Dr. Emilia Hannula is a soil ecologist passionate about all soil creatures and especially soil fungi.
Emilia is an expert in soil ecology with special love for soil fungi. Her research focuses on understanding how composition, traits and interactions between soil biota regulate ecosystem functions, how disturbances affect soil biota and subsequent functions, and ultimately how soil biodiversity and functions can be restored.
She works on topics such as plant-soil feedbacks, temporal and spatial stability of microbiomes, effects of land-use change on soil fungi, foodwebs, and functions, and on ways to steer soil fungal communities for better functioning (soil) ecosystem. She is especially interested in trait-based analyses of fungi and soil multifunctionality in relation to sustainable future. Her expertise includes tracing carbon through system using stable isotopes, (molecular) microbiome analysis, and networks.
She completed her PhD in 2012 in Microbial Ecology department of NIOO-KNAW and Institute of Biology Leiden. After the PhD she did a post-doc in large European project (‘EcoFinders’) investigating the effects of land-use on soil fungal communities using molecular fingerprinting methods and tracing the carbon to soil organisms (DNA-SIP). After that she worked while in another European project (‘SoilCare’) and analysed soil fungi across Europe and further worked in another project as a post-doc in NIOO-KNAW department of Terrestrial Ecology on plant-soil feedbacks and soil fungi affecting plant communities and plant growth. In 2019 she gained personal funding from Tor and Maj Nessling foundation to study the effects of soil disturbances on soil fungi and carbon cycling in soils. She is currently a guest researcher in NIOO-KNAW and you can read about her previous work here.
Since 2021, she works as an assistant professor in the Institute of Environmental Sciences (CML) at Leiden University. She strives to lead a group that is a safe, healthy, productive, and inclusive environment for everyone.
1. The role of soil fungal traits in ecosystem functions across ecosystems. Despite the established fundamental importance of fungi in various soil processes, very little is known about the fungal traits associated with soil multifunctionality. In this topic modern molecular techniques and isotopes are combined with cultivation based techniques to create trait-based framework to disentangle the diversity of fungal traits associated with soil functions across a land-use gradient, ranging from bacteria-dominated degraded arable lands to fungal-rich forest soils. Trait-based community assembly effects on soil functions explored and strategies to steer fungal traits that restore soil multifunctionality are investigated. The obtained fundamental understanding of how fungal traits determine ecosystem multifunctionality will provide a solid basis to design management strategies that optimize the life-support functions of soils.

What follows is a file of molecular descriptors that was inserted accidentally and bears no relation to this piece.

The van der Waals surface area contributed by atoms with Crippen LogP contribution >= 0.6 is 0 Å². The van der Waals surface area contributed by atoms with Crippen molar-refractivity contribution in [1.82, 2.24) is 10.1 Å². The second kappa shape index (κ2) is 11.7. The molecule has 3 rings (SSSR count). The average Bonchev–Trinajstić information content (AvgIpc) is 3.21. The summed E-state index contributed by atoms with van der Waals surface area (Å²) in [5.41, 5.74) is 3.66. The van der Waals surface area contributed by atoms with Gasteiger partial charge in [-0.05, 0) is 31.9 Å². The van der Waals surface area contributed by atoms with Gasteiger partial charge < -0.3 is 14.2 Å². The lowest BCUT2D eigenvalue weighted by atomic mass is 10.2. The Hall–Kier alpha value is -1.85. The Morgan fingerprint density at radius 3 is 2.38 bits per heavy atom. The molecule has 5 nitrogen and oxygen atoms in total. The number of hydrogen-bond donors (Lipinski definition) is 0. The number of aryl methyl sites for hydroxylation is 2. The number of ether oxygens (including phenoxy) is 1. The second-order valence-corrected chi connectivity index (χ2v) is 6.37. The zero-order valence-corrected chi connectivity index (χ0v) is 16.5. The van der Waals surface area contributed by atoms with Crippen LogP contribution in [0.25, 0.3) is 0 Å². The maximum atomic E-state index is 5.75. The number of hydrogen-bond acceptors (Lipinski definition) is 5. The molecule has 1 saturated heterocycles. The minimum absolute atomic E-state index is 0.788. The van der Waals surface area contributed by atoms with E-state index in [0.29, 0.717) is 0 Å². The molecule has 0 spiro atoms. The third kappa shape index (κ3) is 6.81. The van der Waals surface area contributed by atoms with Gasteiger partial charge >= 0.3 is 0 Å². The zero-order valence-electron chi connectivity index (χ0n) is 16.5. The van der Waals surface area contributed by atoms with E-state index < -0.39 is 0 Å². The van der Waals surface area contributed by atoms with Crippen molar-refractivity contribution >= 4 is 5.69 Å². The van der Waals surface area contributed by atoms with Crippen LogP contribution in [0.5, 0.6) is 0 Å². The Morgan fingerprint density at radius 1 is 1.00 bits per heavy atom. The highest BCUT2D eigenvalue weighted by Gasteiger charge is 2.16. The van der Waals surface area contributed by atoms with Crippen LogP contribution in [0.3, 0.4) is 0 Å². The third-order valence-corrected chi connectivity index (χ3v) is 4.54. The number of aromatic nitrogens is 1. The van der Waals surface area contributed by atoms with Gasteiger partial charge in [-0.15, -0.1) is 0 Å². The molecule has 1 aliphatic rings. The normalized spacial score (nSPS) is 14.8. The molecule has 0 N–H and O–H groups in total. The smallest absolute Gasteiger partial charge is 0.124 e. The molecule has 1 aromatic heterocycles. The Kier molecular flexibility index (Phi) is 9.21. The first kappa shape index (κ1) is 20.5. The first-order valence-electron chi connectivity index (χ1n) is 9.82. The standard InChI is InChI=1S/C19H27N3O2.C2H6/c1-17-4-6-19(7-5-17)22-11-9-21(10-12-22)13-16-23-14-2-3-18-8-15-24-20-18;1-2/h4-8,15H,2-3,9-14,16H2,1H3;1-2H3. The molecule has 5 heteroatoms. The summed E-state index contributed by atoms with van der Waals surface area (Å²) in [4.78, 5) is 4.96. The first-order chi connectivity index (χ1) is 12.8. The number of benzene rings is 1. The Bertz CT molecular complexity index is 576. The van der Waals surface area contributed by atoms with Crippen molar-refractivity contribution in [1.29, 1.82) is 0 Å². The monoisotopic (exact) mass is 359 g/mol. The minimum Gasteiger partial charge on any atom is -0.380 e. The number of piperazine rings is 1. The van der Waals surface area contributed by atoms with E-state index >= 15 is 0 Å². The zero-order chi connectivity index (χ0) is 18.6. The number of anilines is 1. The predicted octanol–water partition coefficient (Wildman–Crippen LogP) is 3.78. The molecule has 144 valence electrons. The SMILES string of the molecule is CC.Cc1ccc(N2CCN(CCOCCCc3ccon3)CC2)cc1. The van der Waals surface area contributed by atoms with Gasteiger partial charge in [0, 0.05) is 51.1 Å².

2. Global analysis of fungi. In recent years the substantial drop in sequencing costs combined with the explosive growth in sequencing capacity has propelled the number of studies that have addressed the effects of variety of soil management styles and for example plant species on fungal communities. Thus, there is a need to synthesize the available data using large-scale meta-analysis and ‘big data’ to answer global questions on fungal geographic distribution and driving forces. This approach is complemented with small-scale testing of the most important factors in laboratory/microcosm experiments. As a whole, this leads to improved knowledge on global fungal distribution and on ecological and evolutionary factors affecting fungal communities.
3. Components of soil-biodiversity and plant-microbe interactions. To entangle the effects of biodiversity needed to sustain functions (so called biodiversity- ecosystem functioning relationship) in soils and supporting plant growth, series approaches modifying soil fungal community with combinations of food-web complexities will be used to test how diversity and species identity modify plant performance and soil health. This approach will offer fundamental insights into biodiversity-ecosystem functioning relationship and answer the question how much diversity is needed to maintain good functioning and plant growth (i.e. level of functional redundancy in the system). This can be further used to evaluate which soils and for example management systems are at the risk of losing their function due to reduction of diversity and complexity.
4. Transferability of soil-biodiversity. Native grassland species have a very diverse beneficial microbiome that can partly be transferred to agricultural soils by growing these plants in the soils. Furthermore, microbes are shared between soils, plants and animals feeding on both. Interesting questions rising is how wide spread this sharing of microbes is, what are its ecosystem level consequences, and are microbiomes transferred between organisms interacting in the food web and for example in host-parasite relationship. I will further address the question if soil microbiomes can be steered and transferred to new locations as part of nature restoration.
No relevant ancillary activities